The second generation of angry, crass, obnoxious and hilarious rappers is poised to take over Eminem’s throne. Many have been paying dues in the underground for years, only to be scorned as Marshall-Come-Latelys or dismissed as “backpackers” so their legit skills and vicious snaps go ignored except in indie circles. Despite the odds against his coming up out of the underground, MC’s like Mr. Eon, Thirstin Howl III and J-Zone have carved out cult niches in rap, and combining the best of their skills will make Louis Logic the next to appear on the map.

Already known in the headphones of b-boys for hilarious songs like “Loudmouth” and “Guilty as Charged,” Logic is stepping up from twelve inches to full length LP’s with his debut LP “Sin-A-Matic.” The double entendre is entirely appropriate – his verbal skills craft detailed stories, but his sinful talk would offend anybody who couldn’t deal with Chino XL in a heartbeat. He wastes no time getting offensive with the J.J. Brown produced opening song “Street Smartz”:

“Faggot asses doin the Sisqo thing in a thong
Y’all ain’t never had an inklin of thinkin of bringin it on
Take my advice shorty, before I make your life story
the sad shit R&B bitches sing in a song
When it comes to sendin sleep rappers to the mortician
I’m like Kevorkian, you all fit in
Cause my schedule is open-ended as your whore’s kitten
Clitoris drippin after two or more listens
I’m the porn magician, every deflowered chick’s source of friction
Forced to fit in ’til the drawers are splittin”

Logic’s wit will either have you laughing at the inappropriateness of songs like the (literally) perverted “Freak Show” or saying “oh no he didn’t!” Mixed caucasians often get the rep for sounding nerdy or not having thick bass in their vocal tones, but he sounds totally natural dueting with Celph Titled on “Celph Hatred.” His growling flow gives a smooth aftertaste to what would otherwise be well-written but nerdy, and the swiftness of his snaps doesn’t sound punched in even though the verbal pugilism might punch you in the face:

“Whoever you cool with will forever be losers
I’ll hit you so hard your kids’ll inherit the bruises!
Malevolent moodshifts attached to Satan
And a sick fascination with Patrick Bateman
Then disguise the crimes from the pigs at the station
And missed that arraignment cause I slipped past probation!”

If clever lines were the only thing Logic had going for him, there probably wouldn’t be a buzz about “Sin-A-Matic.” Thankfully, this is one of those cases where the rubber met the road through beats and samples as clever as the rhymes. “Dos Factotum,” his ode to drinking, lifts lines from Black Sheep, Redman and The Beatnuts among others. Thanks to J.J. Brown’s smooth swinging jazz and guitar licks, the elements of samples and lyrics combine together into a breezy affair of simultaneous head-nodding and laughter. There’s no shame in Logic’s drinking game:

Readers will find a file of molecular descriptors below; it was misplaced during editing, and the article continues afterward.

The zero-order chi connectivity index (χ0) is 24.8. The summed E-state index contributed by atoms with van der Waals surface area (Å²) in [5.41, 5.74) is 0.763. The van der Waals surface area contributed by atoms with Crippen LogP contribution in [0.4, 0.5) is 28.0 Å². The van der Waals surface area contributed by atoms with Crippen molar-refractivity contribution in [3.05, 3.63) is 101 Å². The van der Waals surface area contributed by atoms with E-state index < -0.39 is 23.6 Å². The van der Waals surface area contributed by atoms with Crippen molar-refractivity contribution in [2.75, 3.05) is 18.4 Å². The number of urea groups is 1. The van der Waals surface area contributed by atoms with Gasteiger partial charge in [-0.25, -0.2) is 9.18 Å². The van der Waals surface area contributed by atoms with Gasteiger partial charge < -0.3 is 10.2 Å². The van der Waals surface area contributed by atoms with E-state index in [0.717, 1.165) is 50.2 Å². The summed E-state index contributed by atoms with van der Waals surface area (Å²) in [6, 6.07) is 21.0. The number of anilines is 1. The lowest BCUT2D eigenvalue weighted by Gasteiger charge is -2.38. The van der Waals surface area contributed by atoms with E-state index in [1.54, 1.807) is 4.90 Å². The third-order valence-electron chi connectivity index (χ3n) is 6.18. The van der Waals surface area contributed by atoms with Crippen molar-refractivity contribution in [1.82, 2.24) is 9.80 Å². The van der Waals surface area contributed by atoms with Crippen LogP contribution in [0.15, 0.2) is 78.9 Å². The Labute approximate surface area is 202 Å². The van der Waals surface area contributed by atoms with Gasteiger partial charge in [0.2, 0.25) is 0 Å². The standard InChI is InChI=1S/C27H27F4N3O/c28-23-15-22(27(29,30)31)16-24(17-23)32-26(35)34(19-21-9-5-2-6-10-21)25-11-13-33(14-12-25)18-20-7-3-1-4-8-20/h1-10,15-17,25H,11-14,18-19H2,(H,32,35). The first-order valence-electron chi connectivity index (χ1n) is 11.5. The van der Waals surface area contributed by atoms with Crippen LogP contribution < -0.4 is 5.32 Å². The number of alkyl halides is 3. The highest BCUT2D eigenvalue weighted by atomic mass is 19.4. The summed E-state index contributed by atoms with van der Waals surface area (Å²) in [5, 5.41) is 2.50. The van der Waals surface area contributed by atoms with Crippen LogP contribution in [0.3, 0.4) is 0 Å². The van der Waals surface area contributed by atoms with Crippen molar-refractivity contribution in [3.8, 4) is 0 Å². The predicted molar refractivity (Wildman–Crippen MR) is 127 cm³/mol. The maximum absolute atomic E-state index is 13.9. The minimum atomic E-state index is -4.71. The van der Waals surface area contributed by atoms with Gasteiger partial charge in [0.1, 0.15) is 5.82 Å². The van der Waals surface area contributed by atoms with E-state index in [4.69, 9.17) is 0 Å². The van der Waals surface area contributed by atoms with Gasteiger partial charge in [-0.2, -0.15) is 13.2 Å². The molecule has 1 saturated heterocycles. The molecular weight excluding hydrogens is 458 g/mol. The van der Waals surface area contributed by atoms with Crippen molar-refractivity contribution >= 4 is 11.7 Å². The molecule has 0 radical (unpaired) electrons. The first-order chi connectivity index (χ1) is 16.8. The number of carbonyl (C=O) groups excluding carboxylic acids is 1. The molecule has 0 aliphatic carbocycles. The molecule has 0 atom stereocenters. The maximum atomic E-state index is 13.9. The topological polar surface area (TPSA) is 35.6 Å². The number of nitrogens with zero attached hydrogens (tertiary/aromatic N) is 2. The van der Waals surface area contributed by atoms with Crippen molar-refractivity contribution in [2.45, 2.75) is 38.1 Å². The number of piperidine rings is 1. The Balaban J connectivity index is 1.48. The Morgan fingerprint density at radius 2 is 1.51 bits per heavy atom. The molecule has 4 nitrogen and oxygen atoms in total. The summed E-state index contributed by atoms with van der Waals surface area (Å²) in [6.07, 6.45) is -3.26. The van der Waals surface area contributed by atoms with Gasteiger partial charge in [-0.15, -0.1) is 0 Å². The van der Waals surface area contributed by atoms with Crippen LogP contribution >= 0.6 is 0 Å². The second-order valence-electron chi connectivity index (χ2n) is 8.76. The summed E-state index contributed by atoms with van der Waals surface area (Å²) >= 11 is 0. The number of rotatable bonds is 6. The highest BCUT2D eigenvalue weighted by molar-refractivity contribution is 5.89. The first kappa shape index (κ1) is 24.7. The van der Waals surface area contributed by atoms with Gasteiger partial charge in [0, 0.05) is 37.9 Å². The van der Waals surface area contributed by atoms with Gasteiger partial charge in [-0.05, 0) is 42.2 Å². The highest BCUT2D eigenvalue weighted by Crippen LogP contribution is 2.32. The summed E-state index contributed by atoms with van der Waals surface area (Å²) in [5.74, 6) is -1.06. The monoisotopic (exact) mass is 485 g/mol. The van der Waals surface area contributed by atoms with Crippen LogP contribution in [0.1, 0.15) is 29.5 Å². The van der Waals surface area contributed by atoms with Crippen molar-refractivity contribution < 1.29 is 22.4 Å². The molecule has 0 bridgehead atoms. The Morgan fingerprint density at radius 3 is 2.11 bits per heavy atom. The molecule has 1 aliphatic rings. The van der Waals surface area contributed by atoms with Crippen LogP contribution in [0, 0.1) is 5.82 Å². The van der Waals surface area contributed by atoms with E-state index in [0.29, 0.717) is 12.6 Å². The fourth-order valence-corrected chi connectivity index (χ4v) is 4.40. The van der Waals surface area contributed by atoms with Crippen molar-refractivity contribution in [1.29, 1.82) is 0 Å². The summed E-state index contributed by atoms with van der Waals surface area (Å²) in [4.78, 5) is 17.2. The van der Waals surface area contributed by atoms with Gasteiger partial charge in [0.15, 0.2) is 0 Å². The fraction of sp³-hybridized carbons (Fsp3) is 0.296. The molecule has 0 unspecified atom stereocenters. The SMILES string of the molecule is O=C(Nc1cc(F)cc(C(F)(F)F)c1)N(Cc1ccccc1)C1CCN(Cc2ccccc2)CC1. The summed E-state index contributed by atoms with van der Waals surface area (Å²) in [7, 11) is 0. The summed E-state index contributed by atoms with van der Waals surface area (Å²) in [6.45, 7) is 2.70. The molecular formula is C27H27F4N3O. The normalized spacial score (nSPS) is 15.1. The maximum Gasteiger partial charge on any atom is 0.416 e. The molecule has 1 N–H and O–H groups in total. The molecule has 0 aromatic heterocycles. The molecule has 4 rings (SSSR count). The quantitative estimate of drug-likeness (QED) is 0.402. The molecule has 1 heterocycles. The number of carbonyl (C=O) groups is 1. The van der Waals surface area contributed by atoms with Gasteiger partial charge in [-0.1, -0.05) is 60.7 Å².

“So I hop to my feet, my hands are both clasped stoppin the stream
If I puke the cop’ll probably see
But he was watchin me flee on wobbly feet
At least that’s what I’m thinkin
That’s when he tackled me, staggerin and stinkin
I said ‘No way ossifer, I don’t do da drinkin’
Then he said ‘You’re under arrest kid, and we’re going back to the precinct’
{“Pass the 40 cause my mother’s not lookin”} -> Chi Ali”

None of the songs will overwhelm you with seriousness. From playful sex in “Coochie Coup,” to a triple beat style in “Mischievous,” to the Avid Record Collector produced “Best Friends” featuring Apathy the Alien Emcee, everything’s a joke to Logic – even on the latter track where Ap is clearly setting up Lou while he’s boning his girl. Perhaps appropriately enough’ the following track is titled “Revenge” and reads like Logic getting even with the help of his homeboy Celph Titled – all thanks to a beat by Memo of the Molemen.

As for beats, you really can’t go wrong on this album, from Memo’s internet ode “Fair Weather Fan” to J.J. Brown’s lightly comical “The Rest” to a darkly disturbed keyboard by Avid Record Collector on “The Ugly Truth.” It’s all held together by Logic’s rhymes though, which on the latter track will deeply upset anybody who doesn’t get the joke. Save to say for that reason we won’t reprint it here, but it’s a mockery of any and all stereotypes made about various ethnic and racial groups. If you don’t get South Park, it’s not for you. That’s true of “Sin-A-Matic” in general, but if you appreciate rappers with no restraints you’ll be with Logic from the opener until his closer – the Se7en inspired “Dust to Dust”:

“Son let me help you see the light, and put two and two together
She got sick of the kid, and ran off with whoever
The guy couldn’t take it, he blew open his cakehole
A modern day facelift, suicide, case closed”

Louis may offend some with his Logic, but for beats and rhymes he proves the buck didn’t stop at 8 Mile Road.

Louis Logic :: Sin-A-Matic
8Overall Score